chapter 33 africa the middle east and asia in the era of independence n.
Skip this Video
Loading SlideShow in 5 Seconds..
Chapter 33: Africa, the Middle East, and Asia in the Era of Independence PowerPoint Presentation
Download Presentation
Chapter 33: Africa, the Middle East, and Asia in the Era of Independence

Chapter 33: Africa, the Middle East, and Asia in the Era of Independence

207 Views Download Presentation
Download Presentation

Chapter 33: Africa, the Middle East, and Asia in the Era of Independence

- - - - - - - - - - - - - - - - - - - - - - - - - - - E N D - - - - - - - - - - - - - - - - - - - - - - - - - - -
Presentation Transcript

  1. Chapter 33: Africa, the Middle East, and Asia in the Era of Independence By: Maggie Zheng and Kate Hahn

  2. Effects of Colonization • Europeans combined hostile ethnic and religious groups. • Conquest of war, disease, and famine population growth • Introduction of new foods • Better hygiene and medical treatment

  3. Population Problems • Lack of resources to feed population • Resistance to birth control in African and Asian countries. • Children are essential to lineage • High percentage of population under 15

  4. Women in Postcolonial Era • Western influence encouraged inclusion of female suffrage in constitutions. • Increased education and employment opportunities • Influential women backed by powerful men • Malnutrition of women demographic imbalance • Religious revivalism

  5. Parasitic Cities and Endangered Ecosystems • Rural population increase results in mass urban migration. • The poor take refuge in slum areas around city centers. • Some government assistance. • Urban dependence burdens postcolonial societies. • Harm to ecosystems

  6. Neocolonialism • Need industrial base to support populations • Limited resources • Neocolonial Economy: global economy dominated by industrialized and mostly Western nations • Fluctuating prices of exports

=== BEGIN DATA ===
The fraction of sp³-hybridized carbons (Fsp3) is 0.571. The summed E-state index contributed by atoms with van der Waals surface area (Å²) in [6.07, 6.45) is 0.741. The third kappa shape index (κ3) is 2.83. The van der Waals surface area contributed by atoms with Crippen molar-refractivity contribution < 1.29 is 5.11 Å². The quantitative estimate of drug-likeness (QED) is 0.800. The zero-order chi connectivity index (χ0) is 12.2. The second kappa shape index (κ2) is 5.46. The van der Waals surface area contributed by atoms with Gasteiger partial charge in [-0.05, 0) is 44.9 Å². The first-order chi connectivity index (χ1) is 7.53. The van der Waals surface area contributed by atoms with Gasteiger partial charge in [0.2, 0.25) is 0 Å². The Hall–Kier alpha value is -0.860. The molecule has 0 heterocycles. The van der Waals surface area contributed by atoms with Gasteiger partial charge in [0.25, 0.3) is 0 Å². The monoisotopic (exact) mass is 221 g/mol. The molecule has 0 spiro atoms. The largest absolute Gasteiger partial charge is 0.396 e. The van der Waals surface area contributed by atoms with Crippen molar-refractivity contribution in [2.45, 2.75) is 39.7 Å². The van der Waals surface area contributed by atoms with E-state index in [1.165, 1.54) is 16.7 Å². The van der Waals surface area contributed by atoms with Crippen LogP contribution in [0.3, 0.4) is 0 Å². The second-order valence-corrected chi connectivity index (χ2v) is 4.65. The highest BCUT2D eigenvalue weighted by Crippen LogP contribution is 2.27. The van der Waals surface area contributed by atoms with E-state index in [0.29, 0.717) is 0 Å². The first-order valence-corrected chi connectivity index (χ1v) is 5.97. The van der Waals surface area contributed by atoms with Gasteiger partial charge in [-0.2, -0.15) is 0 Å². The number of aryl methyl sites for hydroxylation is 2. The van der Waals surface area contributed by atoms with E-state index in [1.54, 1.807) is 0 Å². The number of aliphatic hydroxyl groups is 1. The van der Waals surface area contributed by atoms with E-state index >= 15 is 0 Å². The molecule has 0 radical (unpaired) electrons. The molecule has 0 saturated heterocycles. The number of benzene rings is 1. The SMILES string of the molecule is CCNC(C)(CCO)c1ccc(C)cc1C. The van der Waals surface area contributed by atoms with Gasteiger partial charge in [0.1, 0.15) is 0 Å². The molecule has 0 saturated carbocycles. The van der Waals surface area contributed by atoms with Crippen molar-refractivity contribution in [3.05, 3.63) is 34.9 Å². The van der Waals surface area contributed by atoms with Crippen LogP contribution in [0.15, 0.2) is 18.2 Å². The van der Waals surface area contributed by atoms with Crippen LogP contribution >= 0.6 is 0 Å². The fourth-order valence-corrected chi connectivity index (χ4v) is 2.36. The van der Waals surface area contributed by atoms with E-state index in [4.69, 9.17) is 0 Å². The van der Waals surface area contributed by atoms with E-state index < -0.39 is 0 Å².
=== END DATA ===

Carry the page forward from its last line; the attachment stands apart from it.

7. Stunted Development • Corruption in new nations • Lax government controls on import of goods • Assistance from international organizations ex. International Monetary Fund • Removal/reduction of state subsidies

  8. Kwame Nkrumah • Leader of Ghana’s independence movement • Became prime minister of Ghana in 1957 • Opposition from rival parties, decreasing price of cocoa • Assumed dictatorial rule, suppressed opposition. • Deposed by military coup in 1966 • Died in exile 1972

  9. Military Responses: Dictatorships & Revolutions • After independence → military coups in emerging nations • military has more group solidarity • political breakdown + social conflict: military has monopoly of force that is needed to restore order • technical, financial assistance from West • regimes w/ differing amounts of repression and dictatorship

  10. Egypt: The Beginnings of Revolution • Recall: Independence & the British (Ch.28) • selfish civilian politicians + corrupt khedive • worsening situation → revolutionary movements

  11. Egypt: Revolutionary Movements • Muslim Brotherhood • founded by Hasan al-Banna in 1928 • main goal: program of social improvements, wide reforms • Free Officers Movement • secret organization in Egyptian army (1930s) • 1948 Arab-Israeli War + conflict w/ British over occupation of Suez Canal zone (1952) • July 1952: military coup overthrew khedive Farouk • 1952: Gamal Abdul Nasser rose to power • by 1954: all other political parties disbanded

  12. Egypt: Nasser’s Reign & Successors • military gov’t committed to revolution • coup → gained dictatorial powers • intervention in all aspects → state control • foreign policy • ousted British, French allies from Suez Canal area in 1956 • many of Nasser’s schemes failed • Nasser’s successor: Anwar Sadat • Sadat’s successor: Hosni Mubarak • pop. increases, bureaucratic corruption, gap betw. rich & poor

  13. India: Successful Development after Independence • retained civilian rule & secular democracy • dealt w/ overpopulation better than Egypt • Congress party • preservation of civil rights, democracy • JawarharlalNehru: the years after independence • improvements • Green Revolution: better seed strains, fertilizers, irrigation • silicon valleys: high-tech sectors, computer experts

  14. India: Setbacks in Social Reform & Resources • not enough resources to increase living standards of majority • growth & devel. has not helped as much as 50% of India’s population • hugh population growth • offset economic gains • wealthy landlords dominate India’s masses • increased gap betw. rich & poor

  15. Iran: Religious Revivalism & the Rejection of the West • motivations for revolution: religious purification • call for return to tradition, “golden age” of Muhammad • topple Western-backed govts • wanted to spread revolutions to surrounding areas